Common Marketing Research Survey Errors

Surveys and polls are two little tools that are widely used and often incorrectly. They’re tools that look easy enough to create and, after all, with apps like Survey Monkey, Zoomerang and others widely available they are vastly easier to prepare than in days gone by.

Yet, despite the ease and availability of tools to help in the process, far too many surveys and polls contain very easy to avoid errors that can cause the results attained to be of questionable value. I work with both students and clients on the development and use of marketing research instruments, and I often review and provide feedback on survey instruments. Some of the most common errors I see include:

  • Not having a very clear idea at the outset of what your marketing research objectives are — e.g. what is it, specifically, that you need to know and how will you use that information in some meaningful way?
  • Not having a very clear idea of who you need to gather information from. Seems basic, but I’ve seen many instances where companies will point to research based on customer feedback to support their belief that they are the “preferred choice.” But there’s a key audience whose input might provide a different perspective–non-customers!
  • Using qualitative inputs to make major decisions. Focus groups are a commonly used tool to gather input and can be very effective. They do not provide statistically valid input, though, and the results should never be used to make decisions that represent either potentially high risk or potentially high reward.
  • Believing that you are conducting a random sample when you are not. A true random sample requires that you can literally create a list of every member of your population of interest and select randomly from the members of that list. While this could, conceivably be done with your customers, for instance, it probably can not be done with all members of a service area that might be interested in your services. Not all surveys are based on a random sample and that’s okay — but it’s important to know the difference when analyzing and acting on results. Again, when making major decisions, you want valid, reliable data to boost the odds that your decisions will be sound.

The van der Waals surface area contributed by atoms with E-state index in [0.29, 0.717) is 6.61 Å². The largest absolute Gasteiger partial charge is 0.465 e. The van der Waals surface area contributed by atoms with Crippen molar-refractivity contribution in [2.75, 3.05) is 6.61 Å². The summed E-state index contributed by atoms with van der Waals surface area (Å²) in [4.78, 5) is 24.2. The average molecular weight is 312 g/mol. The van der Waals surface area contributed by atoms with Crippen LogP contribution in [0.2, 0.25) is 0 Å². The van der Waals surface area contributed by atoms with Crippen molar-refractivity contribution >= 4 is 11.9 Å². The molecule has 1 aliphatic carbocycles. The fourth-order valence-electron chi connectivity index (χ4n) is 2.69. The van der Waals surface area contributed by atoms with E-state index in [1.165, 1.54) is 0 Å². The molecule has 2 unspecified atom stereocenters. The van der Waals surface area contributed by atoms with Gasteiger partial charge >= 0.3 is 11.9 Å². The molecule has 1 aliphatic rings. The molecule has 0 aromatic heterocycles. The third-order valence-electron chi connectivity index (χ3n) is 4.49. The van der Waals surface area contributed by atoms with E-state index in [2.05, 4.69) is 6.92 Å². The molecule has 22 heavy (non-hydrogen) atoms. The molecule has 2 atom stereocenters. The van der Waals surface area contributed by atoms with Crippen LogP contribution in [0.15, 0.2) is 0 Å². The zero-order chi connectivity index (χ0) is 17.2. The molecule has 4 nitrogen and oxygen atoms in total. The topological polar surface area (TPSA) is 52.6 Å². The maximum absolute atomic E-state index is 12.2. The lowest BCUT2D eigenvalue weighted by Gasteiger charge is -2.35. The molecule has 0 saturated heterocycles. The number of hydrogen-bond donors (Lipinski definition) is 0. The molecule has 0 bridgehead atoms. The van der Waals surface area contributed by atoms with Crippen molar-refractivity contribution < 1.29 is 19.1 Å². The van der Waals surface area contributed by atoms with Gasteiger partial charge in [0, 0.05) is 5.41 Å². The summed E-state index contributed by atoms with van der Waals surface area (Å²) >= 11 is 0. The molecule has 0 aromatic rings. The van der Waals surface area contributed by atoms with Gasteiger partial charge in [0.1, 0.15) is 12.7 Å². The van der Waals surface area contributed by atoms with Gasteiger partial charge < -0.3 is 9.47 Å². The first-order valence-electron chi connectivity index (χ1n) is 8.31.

• Poor survey organization and display. A survey is a communication tool. As with any communication, it’s very important to think of your audience and how you can most effectively engage them in the survey. This may involve everything from getting them to open your email (many surveys are sent online these days) through the use of a compelling subject line and clear, concise indication of what the survey is about, why you are sending it to them and how you will use the information. And that’s just the beginning! The survey itself should be well organizations, starting with broad, general questions and moving into more detailed questions that require more thought and ending with demographic questions (about age, sex, income, etc.). In addition, the length and look of the survey should also be considered — again, you’re hoping to connect and engage with respondents so they open and complete your survey.
  • Using the wrong kind of scales on the survey. Those with little experience have a tendency to use what are called “nominal scales” — basically just checkboxes that people would mark, rather than scales that allow respondents to rate or rank their responses, providing the ability to do higher-level analysis on the results.
  • Asking “double-barreled” questions — any question that is asking about two different things. For instance: “Indicate to what extent you feel our services are of high quality and are reasonably priced.”
  • Not sharing the results of the survey with those you sought input from. This is commonly done and can lead to decreased response over time.

These are just a few of the many potential pitfalls you may run into when attempting to gather useful input that you will rely on to make decisions that impact your business. Minimizing errors can help to maximize the ability to rely on the data you receive to make sound decisions.

As with many business endeavors, conducting effective research is often not as easy as it looks!

 

 

 

 

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